collabs - 04.06.2020

SPEAK - Jordan Buggenhout

When it comes down to it, what we’re really looking for in our SPEAK series is passion. And it just so happens that Jordan has tons! Whether he’s discussing Japanese denim, durable fashion or fantasy novels, he does so with an enthusiasm that is highly infectious. He also co-owns Atelier Bleu, one of Brussels’ coolest clothing stores for men, proving that retail doesn’t have to be dead at all if you have a clear vision and an inspiring selection. We spent a foggy winter day with him, including a morning walk with his dog Maggy, and got to ask him some questions.
wordsBjorn Dossche
picturesLouis Vielle

GABARE KNITWEAR - JACCO PANTS

Let’s start at the beginning. Were you born and raised here in Brussels, or elsewhere?
I was born on the outskirts of Brussels and spent most of my childhood and teenage years near Wavre and Braine l’Alleud. That’s where I also met Missak – with whom I run Atelier Bleu – and most of my friends. When we were around 14, we started going out more and naturally ended up spending more time in the big city closest to us, which was Brussels. Later on, most of us started working here and eventually moved here too. I’ve been living in Brussels for over 4 years now.
 
Did you study in Brussels too?
I didn’t really do any studies. I tried to study graphic design but only finished the first trimester, after which I started working quite soon. It just didn’t click with me. Even in high school, studying wasn’t really my thing, I put in enough work to get by but that’s it (laughs).
 
Very relatable. So how did you end up finding your way and eventually opening Atelier Bleu?
I worked for my father’s construction company for a while, but since I was a teenager I’ve always been fascinated by clothing – obviously following some of the trends in those days too – and I knew I wanted to be independent and do my own thing one day.
Once I get into something, I really get into it. So, when I was a little older, let’s say my very early 20s, I developed a love for denim and the niche brands that specialize in it. My gateway into denim was the Japanese brand Momotaro. I came across them very randomly, by seeing a Youtube video that told the story behind the brand, where and how they produce their denim, the craftmanship that goes into it and so on. It was clear that this wasn’t just another dumb pair of jeans, there was much more to it. I knew I needed my own pair right after having seen that video.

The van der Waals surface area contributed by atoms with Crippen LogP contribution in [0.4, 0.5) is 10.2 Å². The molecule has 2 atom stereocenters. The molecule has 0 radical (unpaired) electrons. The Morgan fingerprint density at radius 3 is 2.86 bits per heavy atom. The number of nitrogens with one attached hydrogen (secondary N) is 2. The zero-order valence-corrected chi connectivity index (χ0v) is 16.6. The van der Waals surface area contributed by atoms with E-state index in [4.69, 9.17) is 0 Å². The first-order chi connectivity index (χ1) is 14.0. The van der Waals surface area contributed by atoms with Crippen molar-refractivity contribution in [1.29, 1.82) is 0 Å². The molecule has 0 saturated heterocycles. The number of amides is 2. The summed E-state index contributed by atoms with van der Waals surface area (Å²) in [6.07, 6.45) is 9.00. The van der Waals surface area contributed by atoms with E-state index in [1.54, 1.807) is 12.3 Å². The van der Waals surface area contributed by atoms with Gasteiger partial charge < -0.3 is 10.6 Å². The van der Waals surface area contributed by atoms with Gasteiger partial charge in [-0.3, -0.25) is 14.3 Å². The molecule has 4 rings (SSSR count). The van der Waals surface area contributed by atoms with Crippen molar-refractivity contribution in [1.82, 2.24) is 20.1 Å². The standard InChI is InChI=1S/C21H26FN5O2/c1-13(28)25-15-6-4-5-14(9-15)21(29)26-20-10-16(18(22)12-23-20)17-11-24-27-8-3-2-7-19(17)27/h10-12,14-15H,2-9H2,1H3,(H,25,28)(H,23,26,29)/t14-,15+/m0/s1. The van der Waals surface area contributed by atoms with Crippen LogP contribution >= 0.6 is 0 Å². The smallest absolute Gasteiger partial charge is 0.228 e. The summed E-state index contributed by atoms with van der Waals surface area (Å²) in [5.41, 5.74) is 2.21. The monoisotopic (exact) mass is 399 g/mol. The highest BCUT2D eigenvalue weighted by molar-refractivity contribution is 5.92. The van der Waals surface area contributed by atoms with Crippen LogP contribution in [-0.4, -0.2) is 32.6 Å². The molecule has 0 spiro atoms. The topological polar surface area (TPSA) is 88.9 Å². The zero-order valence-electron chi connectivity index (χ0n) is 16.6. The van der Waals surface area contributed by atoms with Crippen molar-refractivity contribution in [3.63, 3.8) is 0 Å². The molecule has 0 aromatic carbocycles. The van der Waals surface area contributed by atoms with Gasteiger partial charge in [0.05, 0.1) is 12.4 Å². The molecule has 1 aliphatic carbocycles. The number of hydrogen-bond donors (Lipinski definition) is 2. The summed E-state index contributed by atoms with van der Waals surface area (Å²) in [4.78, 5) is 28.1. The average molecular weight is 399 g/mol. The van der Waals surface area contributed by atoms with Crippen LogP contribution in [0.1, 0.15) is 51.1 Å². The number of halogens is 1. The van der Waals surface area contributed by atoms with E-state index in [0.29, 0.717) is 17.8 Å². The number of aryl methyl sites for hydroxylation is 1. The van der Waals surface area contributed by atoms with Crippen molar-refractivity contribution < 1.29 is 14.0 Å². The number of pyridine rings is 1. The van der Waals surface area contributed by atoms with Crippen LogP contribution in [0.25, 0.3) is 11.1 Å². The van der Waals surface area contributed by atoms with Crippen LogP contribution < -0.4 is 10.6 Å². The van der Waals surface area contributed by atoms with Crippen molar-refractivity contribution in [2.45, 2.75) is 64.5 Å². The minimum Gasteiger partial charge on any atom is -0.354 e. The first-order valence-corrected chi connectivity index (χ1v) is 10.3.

So how did you find it?
Funnily enough, that was at the Bellerose store in Antwerp, where they did a great job at selling me a pair (laughs). It’s not like I needed a lot of convincing though. I tried it on, loved it and bought it. I spent years and years in those jeans, they’ve been repaired countless times and are now up on the wall at Atelier Bleu.
 
After getting into Momotaro and quality jeans in general, how did the idea to open your own store begin to develop?
Since the brands I was getting into weren’t readily available here in Belgium, I started going on several city trips abroad to visit specialized stores. I started reading up on the subject more and more too. Whenever I’d visit a store, I’d always pay attention to how the store was run, what kind of selection they offered, how the product was presented. It’s not like I immediately knew I was going to do a store myself, but I was definitely nourishing myself with a lot of information and impressions.
Step by step though I began to realize this was something I needed to try. I was still young, without kids or other big responsibilities, so the time was right to take a shot at something adventurous. Missak was working for Prive Joke at the time (a well-known premium multi-brand store in Brussels – ed.) so he had a lot of retail experience and know-how. We started getting together and developing our plans. It took us 2-3 years to perfect those and to find the right spot, of course. That was the hardest part.
 
Really?
For sure. It isn’t easy to find a good store location in Brussels. Originally, we wanted to go for the downtown area, near Dansaert, but at the time there were major infrastructure works going on while the city was developing the car-free zone around there. That was going to complicate things, so we changed our minds and thought of the Flagey area, which was really blossoming. We wrote letters and dropped them all over the neighborhood, asking people to give us a call if they knew of any spaces that would become available. We got lucky and were contacted by the lady that owns our store space, because someone else had bailed out.